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NSW COVID-19 Update: Relief package announced for renters

Written by Luke Musto, Associate

The NSW state government has announced a new $440 million rent relief package to support both commercial and residential tenants and landlords under financial stress due to the impacts of coronavirus.

The package is directly targeted at ensuring that tenants are kept in rentals over the next six months, with funding split equally between residential and commercial rentals. The measures will protect tenants from being evicted due to circumstances beyond their control, while also protecting landlords from cases where rent is not being paid when it should be paid.

The NSW treasurer has described these measures as “complementary” to the existing federal government’s stimulus measures, which you can catch up on here.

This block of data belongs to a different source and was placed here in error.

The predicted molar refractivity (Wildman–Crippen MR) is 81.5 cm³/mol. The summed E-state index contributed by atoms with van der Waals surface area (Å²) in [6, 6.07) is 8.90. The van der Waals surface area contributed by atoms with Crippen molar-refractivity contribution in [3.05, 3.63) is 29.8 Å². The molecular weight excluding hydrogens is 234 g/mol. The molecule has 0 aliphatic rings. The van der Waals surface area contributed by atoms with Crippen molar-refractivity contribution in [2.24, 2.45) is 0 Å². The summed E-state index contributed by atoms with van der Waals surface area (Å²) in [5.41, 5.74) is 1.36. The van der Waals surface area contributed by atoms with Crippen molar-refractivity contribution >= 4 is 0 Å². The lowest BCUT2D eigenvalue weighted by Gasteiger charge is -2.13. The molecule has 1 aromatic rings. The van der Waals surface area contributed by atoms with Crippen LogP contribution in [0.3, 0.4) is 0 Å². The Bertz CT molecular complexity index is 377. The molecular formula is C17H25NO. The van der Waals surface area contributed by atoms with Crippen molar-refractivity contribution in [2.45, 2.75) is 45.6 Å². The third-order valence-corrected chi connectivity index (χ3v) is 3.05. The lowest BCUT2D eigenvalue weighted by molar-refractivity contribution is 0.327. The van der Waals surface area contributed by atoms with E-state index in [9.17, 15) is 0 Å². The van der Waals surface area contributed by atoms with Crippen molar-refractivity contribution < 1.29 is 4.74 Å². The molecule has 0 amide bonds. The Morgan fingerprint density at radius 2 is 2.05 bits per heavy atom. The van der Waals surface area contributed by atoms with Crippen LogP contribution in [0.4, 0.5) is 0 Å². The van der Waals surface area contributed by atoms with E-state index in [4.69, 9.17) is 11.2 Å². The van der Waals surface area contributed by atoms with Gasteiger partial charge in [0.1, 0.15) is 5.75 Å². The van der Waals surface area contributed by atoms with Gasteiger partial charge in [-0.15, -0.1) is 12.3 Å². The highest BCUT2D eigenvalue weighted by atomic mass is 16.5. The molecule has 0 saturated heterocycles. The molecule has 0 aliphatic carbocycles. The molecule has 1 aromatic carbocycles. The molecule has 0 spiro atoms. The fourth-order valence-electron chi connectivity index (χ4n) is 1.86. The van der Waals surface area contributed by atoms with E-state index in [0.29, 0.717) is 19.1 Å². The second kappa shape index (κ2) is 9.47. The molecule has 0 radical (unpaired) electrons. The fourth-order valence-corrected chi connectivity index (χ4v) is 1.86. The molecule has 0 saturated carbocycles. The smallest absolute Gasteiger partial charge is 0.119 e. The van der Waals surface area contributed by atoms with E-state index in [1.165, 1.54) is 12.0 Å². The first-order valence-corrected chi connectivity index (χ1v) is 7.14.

Importantly, as with all announcements of assistance packages, it should be kept in mind that at this stage this is still only an announcement from the NSW government. This means that there may be changes to the final package as the legislation giving it its effect makes its way through parliament.

How will the package protect residential tenants?

For the next six months, tenants cannot be evicted due to being in rental arrears if they have lost 25 per cent or more of their income. The scheme makes it mandatory for a landlord or managing agent to enter into negotiations with a tenant who is struggling to pay rent.

As part of measures, there is a 60-day stop on termination notices and applications to the Tribunal for terminations due to arrears on rent for circumstances where a tenant cannot meet their rental obligations due to the impact of coronavirus. This stop is designed to ensure that landlords are, in the first instance, negotiating and working with their tenants. In practical terms, it will also give time for the government’s other stimulus packages to be able to take effect and reach people. Once the 60 day moratorium has passed, landlords will be able to recover their properties if they are in financial hardship, while tenants will not be blacklisted due to an accrual of rent arrears.